Holy cow, I wrote a book!
As a prerequisite, I am going to assume that you understand
how TLS works, and in particular how __declspec(thread)
There's a quite thorough treatise on the subject
Ken Johnson (better known as Skywing),
who comments quite frequently on this site.
and continues for a total of 8 installments,
That last page also has a table of contents so you can skip
over the parts you already know to get to the parts you don't know.
Now that you've read Ken's articles...
No, wait I know you didn't read them
and you're just skimming past it in the hopes that you will be
able to fake your way through the rest of this article
without having read the prerequisites.
Well, okay, but don't be surprised when I get frustrated if you
ask a question that is answered in the prerequisites.
as you learned from Part 5 of Ken's series,
the __declspec(thread) model, as originally envisioned,
assumed that all DLLs which use the feature would be present
at process startup, so that all the _tls_index
values can be computed and the total sizes of each module's TLS data
can be calculated before any threads get created.
(Well, okay, the initial thread already got created, but that's
okay; we'll set up that thread's TLS before we execute any application
If you loaded a __declspec(thread)-dependent module dynamically,
bad things happened.
TLS data was not set up for
any pre-existing threads,
since those threads were initialized before your module got loaded.
Windows doesn't have a time machine where it can go back in time to
when those threads were initialized and pre-reserve space for the TLS
variables your new module needed.
Nope, your module is just out of luck with respect to those pre-existing
threads, and if it tries to use __declspec(thread) variables,
it'll find that its TLS slot never got initialized, and there's no data
there to access.
Unfortunately, there's an even worse problem, which Ken quite ably
elaborates on in
The _tls_index variable inside the module arrived
after the train left the station.
All those TLS indices were assigned at process initialization.
When it loads dynamically, the _tls_index variable
just sits there, and nobody bothers to initialize it,
leaving it at its default value of zero.
(Too bad the compiler didn't initialize it to
As a result, the module thinks that its TLS variables are at
slot zero in the TLS array, leading to what Ken characterizes
as "one of the absolute worst possible kinds of problems to debug":
Two modules both think they are the rightful owners of the same data,
each with a different concept of what that data is supposed to be.
It'd be like if there was a bug in HeapAllocate where
it returned the same pointer to two separate callers.
Each caller would use the memory, cheerfully believing that the
values the code writes to the memory will be there when it comes back.
What truly frightens me is that there's at least one person
who considers this horrific data corruption bug a feature.
webcyote calls this bug "sharing all variables between the EXE and the
DLL" and complained that fixing the bug breaks programs that
"depend on the old behavior".
That's like saying
"We found that if we use this exact pattern of memory allocations,
we can trick HeapAllocate into allocating the same
so we will have our EXE allocate some memory, then perform the
magic sequence of allocations, and then load the DLL,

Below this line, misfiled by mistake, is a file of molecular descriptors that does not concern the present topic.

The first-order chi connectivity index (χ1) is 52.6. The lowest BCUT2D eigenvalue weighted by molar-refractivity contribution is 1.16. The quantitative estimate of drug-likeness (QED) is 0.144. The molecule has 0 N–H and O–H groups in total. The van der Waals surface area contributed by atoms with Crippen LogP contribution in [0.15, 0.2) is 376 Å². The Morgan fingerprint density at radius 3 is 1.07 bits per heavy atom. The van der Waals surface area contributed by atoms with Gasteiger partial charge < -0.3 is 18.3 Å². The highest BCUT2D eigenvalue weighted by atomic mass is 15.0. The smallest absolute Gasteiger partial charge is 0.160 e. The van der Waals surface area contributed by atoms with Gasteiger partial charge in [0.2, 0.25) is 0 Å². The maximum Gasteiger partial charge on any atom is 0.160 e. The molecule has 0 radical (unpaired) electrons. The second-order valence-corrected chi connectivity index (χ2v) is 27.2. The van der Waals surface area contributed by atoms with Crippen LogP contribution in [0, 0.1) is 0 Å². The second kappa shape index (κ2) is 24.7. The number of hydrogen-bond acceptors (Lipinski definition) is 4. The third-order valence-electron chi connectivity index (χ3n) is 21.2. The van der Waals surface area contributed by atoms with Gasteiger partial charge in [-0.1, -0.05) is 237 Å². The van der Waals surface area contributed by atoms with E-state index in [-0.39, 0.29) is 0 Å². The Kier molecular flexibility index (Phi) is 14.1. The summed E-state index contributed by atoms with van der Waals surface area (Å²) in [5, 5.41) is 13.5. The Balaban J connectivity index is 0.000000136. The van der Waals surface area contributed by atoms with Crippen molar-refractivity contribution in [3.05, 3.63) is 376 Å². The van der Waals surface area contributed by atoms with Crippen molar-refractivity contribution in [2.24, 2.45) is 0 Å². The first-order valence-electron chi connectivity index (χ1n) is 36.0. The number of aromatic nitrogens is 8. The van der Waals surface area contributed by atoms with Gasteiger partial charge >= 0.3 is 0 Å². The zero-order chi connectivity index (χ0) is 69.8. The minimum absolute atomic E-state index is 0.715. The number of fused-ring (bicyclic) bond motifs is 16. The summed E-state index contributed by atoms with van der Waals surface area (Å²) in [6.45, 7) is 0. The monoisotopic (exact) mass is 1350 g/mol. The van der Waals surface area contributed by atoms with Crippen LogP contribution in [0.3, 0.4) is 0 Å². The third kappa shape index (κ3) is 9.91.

and then the DLL will call HeapAllocate to allocate some memory,
and it will get the
same pointer back, and now the EXE and DLL can share memory."
this crazy "EXE and DLL sharing thread variables" trick
is extremely fragile.
You have to intentionally delay loading the DLL until
after process startup.
(If you load it as part of an explicit dependency, then you
don't trigger the bug and the DLL gets its own set of variables
And then you have to make sure that the EXE and DLL declare
exactly the same variables in exactly the same order
and link the OBJ files in exactly the right sequence,
so that all the offsets match.
Oh, and you have to make sure your DLL is loaded only into the EXE
with which it is in cahoots.
If you load it into any other EXE, it will start corrupting that
EXE's thread variables.
(Or, if the EXE doesn't use thread variables, it'll corrupt some
other random DLL's thread variables.)
If the feature had been intended to be used in this insane way,
they would have been called "shared variables" instead of "thread variables".
No wait, they would have been called "thread variables
that sometimes end up shared under conditions outside your DLL's control."
I wonder if Webcyote also
drives a manual transmission and
just slams the gear stick into position without using the clutch.
Yes, you can do it if you are really careful and get everything
to align just right,
but if you mess up,
your transmission explodes and spews parts all over the road.
Don't abuse a bug in the loader.
If you want shared variables, then create shared variables.
Don't create per-thread variables and then intentionally trigger
a bug that causes them to overlay each other by mistake.
That's such a crazy idea that it probably never occurred
to anyone that somebody would actually build a system that relies on it!
A customer ran into a problem with the "inadvertently sharing
variables between the EXE and the DLL" bug.
Here is the message from the customer liaison:
My customer has a DLL that uses static thread local storage
(__declspec(thread)), and he wants to use this
DLL from his C# program.
Unfortunately, he is running into the limitation when running
on Windows XP that DLLs which use static thread local storage
crash when they try to access their thread variables.
The customer cannot modify the DLL.
What do you recommend?
Commenter shf gives
the most complete answer.